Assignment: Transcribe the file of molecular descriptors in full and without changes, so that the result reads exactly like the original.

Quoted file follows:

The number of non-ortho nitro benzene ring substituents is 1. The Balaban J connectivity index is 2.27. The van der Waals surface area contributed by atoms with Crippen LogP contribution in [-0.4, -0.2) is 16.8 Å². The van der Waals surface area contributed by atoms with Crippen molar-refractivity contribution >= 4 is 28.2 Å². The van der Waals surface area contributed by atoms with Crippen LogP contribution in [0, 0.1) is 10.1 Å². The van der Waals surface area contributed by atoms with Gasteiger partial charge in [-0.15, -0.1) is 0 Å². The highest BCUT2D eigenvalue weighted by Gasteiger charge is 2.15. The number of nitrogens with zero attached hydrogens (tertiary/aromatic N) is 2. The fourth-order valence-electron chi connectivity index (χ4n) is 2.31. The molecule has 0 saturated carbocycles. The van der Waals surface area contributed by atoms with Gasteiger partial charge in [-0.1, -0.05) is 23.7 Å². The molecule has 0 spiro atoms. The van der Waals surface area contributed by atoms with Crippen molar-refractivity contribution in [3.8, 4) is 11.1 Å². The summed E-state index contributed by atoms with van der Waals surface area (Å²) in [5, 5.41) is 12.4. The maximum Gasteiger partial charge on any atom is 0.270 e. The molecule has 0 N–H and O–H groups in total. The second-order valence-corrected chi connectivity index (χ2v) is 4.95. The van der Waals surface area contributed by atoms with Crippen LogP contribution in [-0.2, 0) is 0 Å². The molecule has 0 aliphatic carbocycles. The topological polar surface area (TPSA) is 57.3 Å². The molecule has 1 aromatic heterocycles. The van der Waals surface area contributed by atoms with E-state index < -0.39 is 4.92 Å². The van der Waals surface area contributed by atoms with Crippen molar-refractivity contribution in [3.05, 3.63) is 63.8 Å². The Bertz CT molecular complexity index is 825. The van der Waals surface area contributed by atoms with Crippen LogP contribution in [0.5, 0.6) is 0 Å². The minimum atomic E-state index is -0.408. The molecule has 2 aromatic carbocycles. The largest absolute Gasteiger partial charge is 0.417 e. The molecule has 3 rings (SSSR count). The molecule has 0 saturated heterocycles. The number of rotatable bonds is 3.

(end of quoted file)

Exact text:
The number of non-ortho nitro benzene ring substituents is 1. The Balaban J connectivity index is 2.27. The van der Waals surface area contributed by atoms with Crippen LogP contribution in [-0.4, -0.2) is 16.8 Å². The van der Waals surface area contributed by atoms with Crippen molar-refractivity contribution >= 4 is 28.2 Å². The van der Waals surface area contributed by atoms with Crippen LogP contribution in [0, 0.1) is 10.1 Å². The van der Waals surface area contributed by atoms with Gasteiger partial charge in [-0.15, -0.1) is 0 Å². The highest BCUT2D eigenvalue weighted by Gasteiger charge is 2.15. The number of nitrogens with zero attached hydrogens (tertiary/aromatic N) is 2. The fourth-order valence-electron chi connectivity index (χ4n) is 2.31. The molecule has 0 saturated carbocycles. The van der Waals surface area contributed by atoms with Gasteiger partial charge in [-0.1, -0.05) is 23.7 Å². The molecule has 0 spiro atoms. The van der Waals surface area contributed by atoms with Crippen molar-refractivity contribution in [3.8, 4) is 11.1 Å². The summed E-state index contributed by atoms with van der Waals surface area (Å²) in [5, 5.41) is 12.4. The maximum Gasteiger partial charge on any atom is 0.270 e. The molecule has 0 N–H and O–H groups in total. The second-order valence-corrected chi connectivity index (χ2v) is 4.95. The van der Waals surface area contributed by atoms with Crippen LogP contribution in [-0.2, 0) is 0 Å². The molecule has 0 aliphatic carbocycles. The topological polar surface area (TPSA) is 57.3 Å². The molecule has 1 aromatic heterocycles. The van der Waals surface area contributed by atoms with E-state index < -0.39 is 4.92 Å². The van der Waals surface area contributed by atoms with Crippen molar-refractivity contribution in [3.05, 3.63) is 63.8 Å². The Bertz CT molecular complexity index is 825. The van der Waals surface area contributed by atoms with Crippen LogP contribution in [0.5, 0.6) is 0 Å². The minimum atomic E-state index is -0.408. The molecule has 2 aromatic carbocycles. The largest absolute Gasteiger partial charge is 0.417 e. The molecule has 3 rings (SSSR count). The molecule has 0 saturated heterocycles. The number of rotatable bonds is 3.